Clindamycin Hydrochloride (Clindadrops, Antirobe, Cleosin)

Date Published: 02/20/2002
Date Reviewed/Revised: 01/08/2020

(For veterinary information only)

WARNING
The size of the tablet/medication is NOT an indication of a proper dose. Never administer any drug without your veterinarian's input. Serious side effects or death can occur if you use drugs on your pet without your veterinarian's advice.

Brand Name: Clindadrops, Antirobe, Cleosin

Available in 25 mg, 75 m, 150 mg, 300 mg capsules and tablets

Background

The continuing fight against bacterial infections involves developing antibiotics capable of harming bacterial cells without damaging the patient’s cells. Biological properties that bacteria do not share with animals have been exploited to accomplish exactly this.

DNA double helix. (Photocredit: NIH Public Image Library)

Clindamycin is an antibiotic of the lincosamid class and possesses similar properties to its sister compound lincomycin. To understand how the lincosamides work, it is important to understand how proteins are made by cells. The blueprint or code for any protein structure comes from the cell’s DNA. DNA is basically a sequence of molecules that corresponds to a sequence of amino acids, and when these amino acids are strung up in order according to the DNA code, a specific protein is formed. To get from a strand of DNA to a strand of amino acids, the DNA code must be transcribed onto a strand of messenger RNA that is in turn read by a cell organ called a ribosome. The ribosome is the key player in the lincosamide antibiotic story as animal ribosomes turn out to be different from bacterial ribosomes. Because of this difference in ribosome structure, the lincosamide antibiotic is able to destroy the bacterial ribosome without affecting the animal ribosome. In this way, bacteria are not able to manufacture the proteins they need to divide and/or survive yet the patient's ability to make protein is unharmed. Depending on how much antibiotic is used, the bacterial cell may simply be inhibited from reproducing or may be killed outright.

How this Medication is Used

The Gram positive cell wall takes up purple stain. Cocci are round bacteria. The Gram positive cocci in this picture appear as purple dots. (Photo credit: CDC Public Health Image Library)

The lincosamide antibiotics seem to be most useful against the bacteria classified as Gram positive cocci (classified thus based on their shape and cell wall properties). Clindamycin is also helpful against protozoans such as toxoplasma and mycoplasma as well as many anaerobic (growing without oxygen) bacteria.

The types of bacteria sensitive to clindamycin makes this drug especially popular for use in oral and periodontal infections, skin infections, and bone infections.

Side Effects

Oral clindamycin tastes unpleasant and may be rejected by some patients.

The most common side effect of clindamycin is diarrhea, which is generally not serious and can be eased by providing probiotics or a prebiotic meal an hour after giving the medication.

More seriously, clindamycin can burn the esophagus if a tablet or capsule sticks there. For this reason, a syringe of water or some food should be used to "chase" the medication. In the event of an esophageal burn, the patient will lose appetite, develop difficulty swallowing, or may have bloody diarrhea.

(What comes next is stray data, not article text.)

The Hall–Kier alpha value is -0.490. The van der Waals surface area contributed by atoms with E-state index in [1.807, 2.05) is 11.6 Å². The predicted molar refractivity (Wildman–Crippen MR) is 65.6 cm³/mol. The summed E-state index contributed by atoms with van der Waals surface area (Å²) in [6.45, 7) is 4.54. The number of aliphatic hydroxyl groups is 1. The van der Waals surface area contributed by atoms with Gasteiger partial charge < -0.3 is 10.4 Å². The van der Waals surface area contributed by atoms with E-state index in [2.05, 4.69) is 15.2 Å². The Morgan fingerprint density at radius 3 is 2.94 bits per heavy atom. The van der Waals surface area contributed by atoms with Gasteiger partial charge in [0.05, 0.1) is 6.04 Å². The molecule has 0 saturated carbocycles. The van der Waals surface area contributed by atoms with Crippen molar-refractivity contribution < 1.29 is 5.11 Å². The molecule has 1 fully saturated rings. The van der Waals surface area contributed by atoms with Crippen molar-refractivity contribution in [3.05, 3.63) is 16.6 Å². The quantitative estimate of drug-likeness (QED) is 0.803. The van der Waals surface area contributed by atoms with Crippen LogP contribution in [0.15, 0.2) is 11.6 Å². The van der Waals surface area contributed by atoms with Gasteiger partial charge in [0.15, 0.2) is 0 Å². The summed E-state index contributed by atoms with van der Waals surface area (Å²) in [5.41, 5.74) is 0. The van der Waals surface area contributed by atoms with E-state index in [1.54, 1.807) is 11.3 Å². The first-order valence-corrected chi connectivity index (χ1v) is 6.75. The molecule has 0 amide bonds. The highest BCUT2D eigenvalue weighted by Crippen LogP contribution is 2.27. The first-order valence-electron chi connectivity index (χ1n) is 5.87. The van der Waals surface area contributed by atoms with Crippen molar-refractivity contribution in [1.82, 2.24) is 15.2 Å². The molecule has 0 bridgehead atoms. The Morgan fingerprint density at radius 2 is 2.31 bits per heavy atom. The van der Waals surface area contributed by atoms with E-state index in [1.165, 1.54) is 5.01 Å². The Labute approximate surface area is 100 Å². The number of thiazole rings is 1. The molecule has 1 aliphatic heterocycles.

Interactions with other Drugs

Erythromycin, another antibiotic, and clindamycin will be less effective in combination than when used separately. There is some evidence that the same is true when clindamycin is combined with chloramphenicol.

Clindamycin will reduce blood levels of cyclosporine when the two are used concurrently.

Concerns and Cautions

Oral clindamycin is absorbed into the body faster if given on an empty stomach, but may be given with or without food.

Clindamycin will cross the placenta if used in pregnant patients. It will also readily be transferred to nursing young and can induce diarrhea.

Dosage may need to be altered in patients with kidney or liver disease. In these cases, a different drug might be a better choice. If this is not possible, it may be helpful to measure blood levels of clindamycin to be sure the patient is able to clear the drug adequately and does not overdose.

Liver enzyme blood tests often elevate with the use of clindamycin. This is not felt to be of health significance but is important to recognize when it is seen.

The manufacturer recommends blood tests of liver and kidney function if clindamycin is to be used beyond 30 days.

This medication is not safe for use in horses, rabbits, rodents, or ruminants.

Clindamycin oral liquid is famous for its especially bitter taste. Refrigerating the medication seems to alleviate some of this unpleasant flavoring, though the manufacturer recommends storage at room temperature. Clindamycin liquid does not require refrigeration for storage.

Clindamycin tablets may stick in the esophagus on the way down and cause irritation that can lead to potentially serious scarring. This is unlikely to occur except in very small patients, but smaller pets should be given a syringe of water after their pill to assure that the tablet arrives in the stomach properly.

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